Community Colleges to offer teacher credentialing programs

Community Colleges to offer teacher credentialing programs

(Calif.) Students in California may be able to earn a teaching credential at their local community college under a new law that aims to increase the number of educators throughout the state by reducing barriers for low-income and rural candidates.

Signed last week by Gov. Jerry Brown, SB 577 establishes the California Community College Teacher Credentialing Partnership Pilot Program, which authorizes three grants of up to $500,000 each to community colleges working in collaboration with California State University or University of California to provide teacher-credentialing programs.

Priority would be given to partnerships in areas of the state suffering the most from shortages of K-12 teachers.

The bill’s author, Sen. Bill Dodd, D-Napa, said people who are interested in teaching but cannot afford tuition at a CSU or UC campus, or live too far from one, would be more likely to enter the program.

“Community college campuses are well-suited to training more teachers, especially in underserved rural and urban communities,” Dodd said in a statement. “Right now in California, three-quarters of all school districts report teacher shortages, and with the school-age population increasing by roughly 3 million in the next decade, it is time to act.”

The Learning Policy Institute reported in February that as many as 80 percent of districts in California had a shortage of qualified teachers during the 2017-18 school year, with many resorting to hiring instructors that are not yet fully credentialed or have substandard permits.

Participation in education training programs fell by almost 40 percent in California during the years following the recession, dipping to less than 19,000 in 2013-14.

Enrollment in teacher preparation programs would appear to be on the upswing, however, as enrollment also jumped 10 percent in 2013-14, according to a 2017 report from the Commission on Teacher Credentialing. And enrollment increased by almost 1,900 students in 2014-15 to 20,881.

During the latest legislative session, Dodd said the new law would bring opportunities to earn teacher credentialing degrees to areas with low college-going rates or limited access to teacher-credentialing, degree-granting higher education institutions.

There are 114 community college campuses in California, and in some communities they may be the only option for higher education for hundreds of miles.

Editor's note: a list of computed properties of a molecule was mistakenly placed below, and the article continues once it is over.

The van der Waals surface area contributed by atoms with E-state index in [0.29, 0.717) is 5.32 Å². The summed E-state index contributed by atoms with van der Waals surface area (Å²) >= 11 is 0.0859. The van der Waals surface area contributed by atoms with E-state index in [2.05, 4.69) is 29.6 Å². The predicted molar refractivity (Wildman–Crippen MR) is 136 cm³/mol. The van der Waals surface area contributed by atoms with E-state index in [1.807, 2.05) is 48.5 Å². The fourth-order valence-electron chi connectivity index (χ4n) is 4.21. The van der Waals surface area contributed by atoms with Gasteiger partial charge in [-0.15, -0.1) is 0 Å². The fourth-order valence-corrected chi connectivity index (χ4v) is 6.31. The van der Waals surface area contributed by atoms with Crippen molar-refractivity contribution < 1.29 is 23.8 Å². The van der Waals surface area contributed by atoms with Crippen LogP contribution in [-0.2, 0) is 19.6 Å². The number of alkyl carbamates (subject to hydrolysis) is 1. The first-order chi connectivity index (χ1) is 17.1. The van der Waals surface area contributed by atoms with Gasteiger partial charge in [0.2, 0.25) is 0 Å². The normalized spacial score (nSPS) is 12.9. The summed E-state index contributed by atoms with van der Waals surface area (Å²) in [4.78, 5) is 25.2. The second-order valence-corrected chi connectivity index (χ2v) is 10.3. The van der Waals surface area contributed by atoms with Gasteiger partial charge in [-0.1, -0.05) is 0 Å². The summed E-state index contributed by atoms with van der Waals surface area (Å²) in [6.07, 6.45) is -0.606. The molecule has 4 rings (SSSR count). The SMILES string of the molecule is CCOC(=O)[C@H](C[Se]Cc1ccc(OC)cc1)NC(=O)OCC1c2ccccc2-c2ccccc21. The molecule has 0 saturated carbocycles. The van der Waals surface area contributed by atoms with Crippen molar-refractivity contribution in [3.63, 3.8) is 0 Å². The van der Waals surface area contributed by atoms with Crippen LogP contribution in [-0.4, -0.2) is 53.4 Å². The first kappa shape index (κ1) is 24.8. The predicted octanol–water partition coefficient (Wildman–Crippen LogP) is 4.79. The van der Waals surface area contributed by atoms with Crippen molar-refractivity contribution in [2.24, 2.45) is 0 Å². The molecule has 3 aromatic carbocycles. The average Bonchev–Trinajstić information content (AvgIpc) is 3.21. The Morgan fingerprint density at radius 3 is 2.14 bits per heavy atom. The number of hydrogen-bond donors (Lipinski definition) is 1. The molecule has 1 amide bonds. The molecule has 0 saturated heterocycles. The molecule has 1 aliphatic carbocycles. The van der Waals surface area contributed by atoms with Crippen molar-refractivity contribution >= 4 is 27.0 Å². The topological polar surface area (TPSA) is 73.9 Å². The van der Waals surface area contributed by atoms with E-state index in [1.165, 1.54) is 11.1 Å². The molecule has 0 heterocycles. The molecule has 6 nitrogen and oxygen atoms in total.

For instance, students attending Lassen Community College in Susanville would currently have to transfer to CSU Chico–located nearly 3 hours away–to enroll in a teacher credentialing program. Those at Palo Verde College in Blythe would have to travel about the same amount of time to either CSU San Bernardino or UC Riverside.

Dodd told lawmakers that while his bill wasn’t the silver bullet that would end the statewide teacher shortage, it was one way to help build up the new teacher pipeline.

Other bills signed last week include:

  • AB 2015 by Assemblywoman Eloise Gómez Reyes, D-Grand Terrace, requires school districts to ensure that their students receive information on how to properly complete and submit the Free Application for Federal Student Aid or the California Dream Act Application at least once before their senior year. The goal, Reyes said, is to ease the financial burden on students who want to earn a degree or industry certificate;
  • AB 2601 by Assemblywoman Shirley Weber, D-San Diego, requires charter schools to ensure that all students in grades 7 to 12 receive the same comprehensive sexual health education and HIV prevention education mandated in all other public schools;
  • AB 1974 by Assemblywoman Lorena Gonzalez Fletcher, D-San Diego, prohibits local educational agencies from withholding grades, transcripts or a diploma because of an overdue bill. Additionally, schools cannot bar students who owe a debt from participating in after-school programs and sports because of money owed;
  • AB 2022 by Assemblyman Kansen Chu, D-San Jose, calls on schools to notify students and families of available mental health services on campus or in the community at least twice during the school year; and
  • AB 2291 by Assemblyman David Chiu, D-San Francisco, requires the California Department of Education to establish guidelines to prevent bullying and disseminate online training modules to educators.

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